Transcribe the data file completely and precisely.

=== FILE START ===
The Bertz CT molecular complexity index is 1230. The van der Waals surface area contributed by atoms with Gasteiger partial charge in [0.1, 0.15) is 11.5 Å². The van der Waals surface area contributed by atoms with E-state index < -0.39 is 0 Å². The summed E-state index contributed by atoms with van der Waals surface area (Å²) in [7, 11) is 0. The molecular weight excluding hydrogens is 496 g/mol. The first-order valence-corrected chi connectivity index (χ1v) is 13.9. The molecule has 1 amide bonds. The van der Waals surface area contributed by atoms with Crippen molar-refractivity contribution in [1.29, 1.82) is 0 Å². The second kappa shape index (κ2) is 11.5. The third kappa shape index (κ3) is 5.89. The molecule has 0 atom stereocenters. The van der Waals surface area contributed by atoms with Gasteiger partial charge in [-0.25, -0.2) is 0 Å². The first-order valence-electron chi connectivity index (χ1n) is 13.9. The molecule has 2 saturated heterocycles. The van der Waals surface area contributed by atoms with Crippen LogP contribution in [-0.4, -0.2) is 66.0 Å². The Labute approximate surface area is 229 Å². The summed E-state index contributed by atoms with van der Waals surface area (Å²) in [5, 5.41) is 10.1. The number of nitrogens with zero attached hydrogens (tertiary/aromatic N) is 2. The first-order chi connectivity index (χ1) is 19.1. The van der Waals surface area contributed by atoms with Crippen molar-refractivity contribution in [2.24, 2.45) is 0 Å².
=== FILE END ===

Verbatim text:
The Bertz CT molecular complexity index is 1230. The van der Waals surface area contributed by atoms with Gasteiger partial charge in [0.1, 0.15) is 11.5 Å². The van der Waals surface area contributed by atoms with E-state index < -0.39 is 0 Å². The summed E-state index contributed by atoms with van der Waals surface area (Å²) in [7, 11) is 0. The molecular weight excluding hydrogens is 496 g/mol. The first-order valence-corrected chi connectivity index (χ1v) is 13.9. The molecule has 1 amide bonds. The van der Waals surface area contributed by atoms with Crippen molar-refractivity contribution in [1.29, 1.82) is 0 Å². The second kappa shape index (κ2) is 11.5. The third kappa shape index (κ3) is 5.89. The molecule has 0 atom stereocenters. The van der Waals surface area contributed by atoms with Gasteiger partial charge in [-0.25, -0.2) is 0 Å². The first-order valence-electron chi connectivity index (χ1n) is 13.9. The molecule has 2 saturated heterocycles. The van der Waals surface area contributed by atoms with Crippen LogP contribution in [-0.4, -0.2) is 66.0 Å². The Labute approximate surface area is 229 Å². The summed E-state index contributed by atoms with van der Waals surface area (Å²) in [5, 5.41) is 10.1. The number of nitrogens with zero attached hydrogens (tertiary/aromatic N) is 2. The first-order chi connectivity index (χ1) is 19.1. The van der Waals surface area contributed by atoms with Crippen molar-refractivity contribution in [2.24, 2.45) is 0 Å².